Magenta Style Paper Magic Book Review

Magenta Style Paper Magic Book Review
Magenta Style Paper Magic
by Nathalie Metivier and Leslie Conron Carola

Whether you are a novice or advanced stamper, Magenta Style Paper Magic is a wonderful book which walks you through many beautiful projects from cards to home décor. The only drawback to the book is that is calls for a large number of specialty products that may not be readily available to you in your area. I have had no luck finding the Peel Off stickers or the Style Stones they call for in many projects. However, with a small amount of ingenuity you can still make most of the projects in the book using products you may already have on hand.

From the first section, “Folding, Tearing, and Cutting Paper”, you enter a wonderful world of beauty and imagination. Even with their simplest projects there is much delicacy in their work. The instructions are clear and most have step by step photographs to accompany the instructions. As you move further through the book you will find the projects increase somewhat in difficulty but not to the point they are hard to complete.

Covering everything from cards to home decor and everything in between in their unique style you will soon be coming up with your own projects. You can make beautiful girt cards with matching boxes, or a set of ornaments for your tree or tabletop.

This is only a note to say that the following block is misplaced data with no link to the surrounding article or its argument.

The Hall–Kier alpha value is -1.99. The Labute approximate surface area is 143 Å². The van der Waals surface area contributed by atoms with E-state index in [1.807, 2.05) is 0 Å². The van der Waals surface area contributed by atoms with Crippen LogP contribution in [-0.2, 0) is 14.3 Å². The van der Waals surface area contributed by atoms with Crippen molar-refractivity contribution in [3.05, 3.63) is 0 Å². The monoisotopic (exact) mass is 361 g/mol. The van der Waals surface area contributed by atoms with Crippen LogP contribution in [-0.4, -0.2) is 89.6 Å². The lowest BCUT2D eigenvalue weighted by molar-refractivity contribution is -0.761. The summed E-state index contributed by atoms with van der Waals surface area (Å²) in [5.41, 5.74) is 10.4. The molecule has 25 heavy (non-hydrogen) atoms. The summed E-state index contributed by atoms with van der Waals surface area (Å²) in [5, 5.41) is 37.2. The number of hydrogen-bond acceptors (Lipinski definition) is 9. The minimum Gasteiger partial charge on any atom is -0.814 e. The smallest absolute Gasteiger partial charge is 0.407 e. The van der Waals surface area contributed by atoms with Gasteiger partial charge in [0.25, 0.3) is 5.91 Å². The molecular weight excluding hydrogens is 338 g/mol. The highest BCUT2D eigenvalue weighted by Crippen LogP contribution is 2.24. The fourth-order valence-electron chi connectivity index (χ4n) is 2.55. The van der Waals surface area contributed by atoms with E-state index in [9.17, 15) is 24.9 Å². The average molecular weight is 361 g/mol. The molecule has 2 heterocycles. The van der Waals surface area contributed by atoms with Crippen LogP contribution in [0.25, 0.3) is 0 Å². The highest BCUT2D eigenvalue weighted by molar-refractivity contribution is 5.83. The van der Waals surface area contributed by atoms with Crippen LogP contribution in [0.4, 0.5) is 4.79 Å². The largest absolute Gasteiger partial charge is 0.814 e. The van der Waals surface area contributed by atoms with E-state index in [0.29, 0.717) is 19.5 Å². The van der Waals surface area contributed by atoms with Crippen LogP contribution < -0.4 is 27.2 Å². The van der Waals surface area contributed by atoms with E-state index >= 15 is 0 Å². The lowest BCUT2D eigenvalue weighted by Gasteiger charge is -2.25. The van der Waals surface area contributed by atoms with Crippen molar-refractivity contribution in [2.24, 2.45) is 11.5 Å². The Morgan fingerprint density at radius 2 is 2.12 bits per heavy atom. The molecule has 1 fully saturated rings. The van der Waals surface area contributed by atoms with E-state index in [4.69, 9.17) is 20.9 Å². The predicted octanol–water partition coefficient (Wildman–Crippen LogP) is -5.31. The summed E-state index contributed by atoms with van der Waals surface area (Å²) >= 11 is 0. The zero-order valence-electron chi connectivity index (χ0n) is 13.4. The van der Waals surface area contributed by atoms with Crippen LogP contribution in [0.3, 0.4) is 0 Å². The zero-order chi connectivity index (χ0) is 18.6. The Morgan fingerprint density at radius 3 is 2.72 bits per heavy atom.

I find it hard to pick out a favorite project in this book, although the Christmas Panel Card is among my favorites, and I will be using this look for quite a few cards in the future. I have used acetate in my projects before, but the way they have put it together with the Peel Off stickers for the stained glass effect is stunning. I also love the Tabletop Ensemble. I can see it adding a touch of class to any dinner party, no matter how large or small.

Some substitutions you can use are:
Instead of the glaze pens you can use a small inexpensive paintbrush and stained glass paints which can be purchased at any craft store, or even in the Wal-Mart craft department by the kids’ crafts in a set of small paint pots for less than $5.00 a set.
Instead of the Peel Off stickers simply use metallic embossing powders and either an embossing pen for freehand or stamps and an embossing pad to make your own designs and cut them out with an X-acto knife.
When they call for the Style Stones you can simply make your own out of a bit of Polymer clay and your own stamps.
Overall this is a book I would highly recommend to anyone who wants to expand their Rubber Stamping library with a beautifully imaginative technique book, keeping in mind that some of the materials are not readily available in all areas. But it is a wonderfully well written book and well worth having as a reference.

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